Once in a while a treatment issue pops up so frequently among young adult patients in my psychotherapy practice, I begin to feel like it’s a generational trend, or perhaps specific to living in the Bay Area. More and more people are struggling to make their romantic relationship work while cohabiting. Like many desirable urban areas, Bay Area rent prices continue to soar with no end in sight. In spite of having well-paying jobs, many young adults are weighed down with hefty student loans, and have learned to enjoy an expensive lifestyle where smartphone bills, an expectation of recreational travel, eating out, and ‘networking over drinks’ are the norm. Many couples start moving in together in their mid-twenties, reasoning “it’s too early to get married, I need the freedom to make life decisions and consider what’s best for me before settling down” or “we were staying at each other’s places all the time anyway, it made sense to save money on rent and get a place together- living together will give us a chance to see if our relationship will work before making bigger decisions about engagement or marriage.” Cohabitation among young adults appears to be here to stay, but does it work? Cohabitation in the United States has increased by more than 1,500 percent in the past half century. In 1960, about 450,000 unmarried couples lived together. Now the number is more than 7.5 million. The majority of young adults in their 20s will live with a romantic partner at least once, and more than half of all marriages will be preceded by cohabitation. This shift has been attributed to the sexual revolution, the availability of birth control, and in our current economy, sharing the bills makes cohabiting appealing. In a nationwide survey conducted in 2001 by the National Marriage Project, nearly half of 20-somethings agreed with the statement, “You would only marry someone if he or she agreed to live together with you first, so that you could find out whether you really get along.” About two-thirds said they believed that moving in together before marriage was a good way to avoid divorce. Premarital cohabitation allows couples to experience a “trial run” before making the real commitment of marriage. Following this logic, those who cohabit before marriage are more prepared for marriage having already lived together, and reducing their risk of divorce. Research studies have shown however that premarital cohabitation should be considered with caution if marriage is the desired outcome, particularly for serial cohabiters. “People who live with multiple partners have higher divorce rates. If you’ve only lived with the person you are going to marry, you have no greater chance of getting divorced than a couple who hasn’t lived together” says Sharon Sassler, a professor of policy analysis and management at Cornell University who has extensively studied cohabiters. Couples who opt to live together before marriage, engagement or otherwise clearcut commitment, tend to be less satisfied with their marriages and more likely to divorce than couples who do not. These negative outcomes are called the cohabitation effect. Researchers originally attributed the cohabitation effect to selection, or the idea that cohabiters were less conventional about marriage, and therefore more open to divorce. As cohabitation has become a norm, however, studies have shown that the effect is not entirely explained by individual characteristics like religion, education or politics. What contributes to the cohabitation effect? Relationship inertia. Some couples who would not (and likely should not) have gotten married do so because they were already living together. The threat of having to separate complicated living arrangements and shared belongings may be enough to keep some couples together. Some couples may find themselves on a path toward marriage because it seems more palatable than the alternative. Conflicting agendas. Researchers discovered that in heterosexual relationships women were more likely to view cohabitation as a step toward marriage, while men were more likely to see it as a way to test a relationship or postpone further commitment. This gender asymmetry was associated with negative interactions and lower levels of commitment even after the relationship progressed to marriage. There is a dearth of information on same-sex couples who choose to cohabit; their circumstances should be distinguished from heterosexual couples since same-sex relationships continue to be impacted by discriminatory laws prohibiting same-sex marriage in the United States. Sunk costs and cognitive dissonance. How do these concepts apply? The more time and energy people invest into a relationship the harder it becomes to end the relationship, even if cutting their losses will save them more heartache in the future. Further, people tend to strive for consistency between their feelings, behaviors and circumstances. Even if there are plain signs a relationship is no longer rewarding or even functional, living together can lead people to adjust their views so that their current living arrangements continue to ‘make sense’. Decreased opportunity to meet other (potentially better suited) partners. Couples who live together are likely spending more time together, narrowing their exposure to other people who frankly might be a better match, romantically. Some people end up investing years of their 20′s and 30′s into relationships that might have lasted only months had they not been living together. One thing men and women do agree on, however, is that relationship standards for a live-in partner are lower than they are for a spouse. Young adults in psychotherapy treatment illuminate the dilemma of cohabitation: “It’s true, I make about 30 thousand dollars more annually than my girlfriend does. But I don’t think I’d be ready to pay more of our bills than she does, unless we were married…but we’re not, we’re living together.” James, age 29 “My [live-in] boyfriend doesn’t like that I go out and stay out so late drinking with my friends. It’s like he expects me to stay in, just because he’s tired from working all the time. Why shouldn’t I go out and have fun with my friends? I think once I’m actually married to him things will be different, I’ll want to do different things when I’m married. I’ll be thinking about having kids, and my friends will be married too.” Audrey, age 27 “Everything is going really well with my girlfriend, we’ve been living together for almost a year now. Except she has made it very clear she wants to move back East to be close to her family once she’s married and ready to have kids. Her mind is made up. But my career in tech is growing here, the company I founded is based here in Silicon Valley and my family is here too. So what should I do doc? Enjoy our relationship for now since we’re so young? Or break it off now rather than avoid the inevitable?” Mark, age 26 What is the impact of the cohabitation effect on one’s mental health? Dr. Lloyd Stockey, a board certified primary care physician at Kaiser Hospital’s flagship medical center in Oakland, California weighs in on the topic. “[Cohabitation] is like a lease or practicing to see if you really want to commit. Unfortunately, it sets the bar low. There’s no real commitment with living together. It’s an opt out clause, and it’s never equal. It’s a roommate situation after 2 years. Everyone ‘goes for self’ when cohabiting. Career, freedom, and personal success comes before commitment and family. The younger generation thinks it’s commonplace to upgrade partners, and is satisfied being single parents. The landscape has changed. There’s blurring in Gender roles, household leaders, finances, and expectations. Playing house is exactly what it is. It’s monopoly money. Looks good on paper and everyone is playing, but not worth anything when the game is over. Codependency and living arrangements cause a majority of adjustment disorders and depression in family medicine. It’s messy in a lot of ways. It’s just like Facebook says–single, married, or it’s complicated.” The bottom line: cohabitation is here to stay, and there are things young adults can do to protect their relationships from the cohabitation effect. Meg Jay is a clinical psychologist at the University of Virginia and author of The Defining Decade: Why Your Twenties Matter — and How to Make the Most of Them Now advises – it’s important to discuss each person’s motivation and commitment level before opting to move in together, and view it as an intentional step toward, rather than a convenient test for marriage or partnership. It also makes sense to anticipate and regularly evaluate constraints that may keep people from leaving the relationship. Couples who communicate openly and regularly will likely reduce ambiguity about their partner’s commitment, and have realistic expectations about the future of their relationship. Sassler says the takeaway from her research at Cornell is that couples need to talk about situations such as the possibility of pregnancy, whether they’ll split household expenses evenly, and general expectations about gender roles. Understanding the role of cohabitation in the success and failure of relationships has far-reaching implications for generations to come. Recent estimates suggest that about 33% of all children of unwed parents are born to parents in a heterosexual cohabiting relationship, and more than 50% of all children born in the United States will live in a house headed by at least one unwed parent. Those who contemplate cohabiting can benefit from educating themselves about the benefits and risks, and utilize resources on how to make a smooth and successful transition to cohabitation (couples workshops, relationship books, working with a family/couples therapist). Whether or not people subscribe to traditional societal expectations for marriage, choose to cohabit or not, my aim for the individuals in my psychotherapy practice is that they become better equipped at participating in happy, functional and rewarding romantic relationships. Dr. Christina Villarreal is a licensed clinical psychologist in the Bay Area, CA. She has a private psychotherapy and forensic assessment practice with office locations in Rockridge and San Francisco.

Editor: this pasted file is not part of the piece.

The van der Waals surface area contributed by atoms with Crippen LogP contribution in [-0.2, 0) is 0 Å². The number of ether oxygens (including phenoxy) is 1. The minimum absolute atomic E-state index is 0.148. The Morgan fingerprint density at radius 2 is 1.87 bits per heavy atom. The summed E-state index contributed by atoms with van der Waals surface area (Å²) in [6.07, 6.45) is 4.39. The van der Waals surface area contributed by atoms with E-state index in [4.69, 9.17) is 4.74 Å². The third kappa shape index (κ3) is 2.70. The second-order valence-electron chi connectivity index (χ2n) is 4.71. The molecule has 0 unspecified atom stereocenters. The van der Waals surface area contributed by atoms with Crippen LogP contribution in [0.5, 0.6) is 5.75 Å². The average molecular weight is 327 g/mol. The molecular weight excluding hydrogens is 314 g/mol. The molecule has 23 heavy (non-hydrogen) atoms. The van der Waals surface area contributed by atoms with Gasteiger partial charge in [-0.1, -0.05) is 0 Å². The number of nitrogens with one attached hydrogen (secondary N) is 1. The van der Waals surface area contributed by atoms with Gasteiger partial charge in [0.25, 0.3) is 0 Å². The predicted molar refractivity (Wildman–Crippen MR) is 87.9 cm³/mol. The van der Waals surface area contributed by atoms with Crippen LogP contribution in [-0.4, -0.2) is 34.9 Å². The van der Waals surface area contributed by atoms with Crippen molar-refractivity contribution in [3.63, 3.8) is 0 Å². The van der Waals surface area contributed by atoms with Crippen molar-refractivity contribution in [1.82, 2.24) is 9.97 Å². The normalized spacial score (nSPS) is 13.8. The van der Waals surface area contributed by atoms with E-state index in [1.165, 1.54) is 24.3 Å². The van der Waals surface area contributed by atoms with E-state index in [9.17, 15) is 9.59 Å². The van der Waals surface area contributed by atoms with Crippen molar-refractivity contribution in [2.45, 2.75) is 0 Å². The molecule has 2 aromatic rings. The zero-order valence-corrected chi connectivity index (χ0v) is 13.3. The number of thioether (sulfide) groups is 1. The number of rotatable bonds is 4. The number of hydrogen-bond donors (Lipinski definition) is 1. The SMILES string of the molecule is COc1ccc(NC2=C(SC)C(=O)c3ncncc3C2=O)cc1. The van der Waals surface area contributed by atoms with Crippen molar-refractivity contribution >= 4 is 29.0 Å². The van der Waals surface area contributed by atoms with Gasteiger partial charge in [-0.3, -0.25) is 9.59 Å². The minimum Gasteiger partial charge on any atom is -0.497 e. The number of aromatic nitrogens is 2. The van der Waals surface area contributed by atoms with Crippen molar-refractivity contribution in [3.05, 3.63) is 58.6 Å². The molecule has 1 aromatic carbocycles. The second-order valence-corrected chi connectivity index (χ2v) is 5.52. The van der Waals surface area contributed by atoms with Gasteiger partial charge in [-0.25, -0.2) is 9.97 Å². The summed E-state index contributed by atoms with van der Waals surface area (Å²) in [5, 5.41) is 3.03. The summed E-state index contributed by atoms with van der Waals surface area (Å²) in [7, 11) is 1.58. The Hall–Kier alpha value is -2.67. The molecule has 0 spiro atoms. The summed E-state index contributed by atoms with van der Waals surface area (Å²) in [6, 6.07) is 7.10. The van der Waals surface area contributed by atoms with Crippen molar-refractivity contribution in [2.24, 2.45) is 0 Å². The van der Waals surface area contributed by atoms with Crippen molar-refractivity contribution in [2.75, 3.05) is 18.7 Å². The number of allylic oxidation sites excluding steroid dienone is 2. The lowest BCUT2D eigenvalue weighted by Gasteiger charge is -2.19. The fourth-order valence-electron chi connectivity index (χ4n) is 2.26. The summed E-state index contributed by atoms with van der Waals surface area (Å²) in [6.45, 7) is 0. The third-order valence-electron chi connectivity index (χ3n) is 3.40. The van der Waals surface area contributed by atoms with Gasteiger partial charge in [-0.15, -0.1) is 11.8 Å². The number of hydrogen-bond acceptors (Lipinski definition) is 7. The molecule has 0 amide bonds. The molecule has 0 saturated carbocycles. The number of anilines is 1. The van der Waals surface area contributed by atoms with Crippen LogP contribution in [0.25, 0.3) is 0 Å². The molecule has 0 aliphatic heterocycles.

Sunday, April 15, 2012

Happy Jackie Robinson Day! First Black In MLB

Today is Jackie Robinson day, and a time to celebrate the entry of the first African American to be allowed to - and that's an important point - play in Major League Baseball.

He entered the "Majors" on April 15th 1947, 65 years ago. And when he did, he didn't ride the pine at all. Instead, he excelled getting the first MLB Rookie of the Year and producing 124 runs-batted-in, and a .342 batting average. Moreover, he led the majors in stolen bases.

There are some who say it's not a good idea to have a "Jackie Robinson Day" but that's not the case, in fact, that's crazy. You don't want people to forget where we came from; the time when people were even more inhuman to each other than today. (Although Digital Media makes it seem the reverse because we learn so much so fast.)

But there will come a time when we, you and I, have passed on. Jackie Robinson Day is a celebration that those who come behind us must continue if only as a reminder never to allow a society that excludes people for the color of their skin to develop, ever again.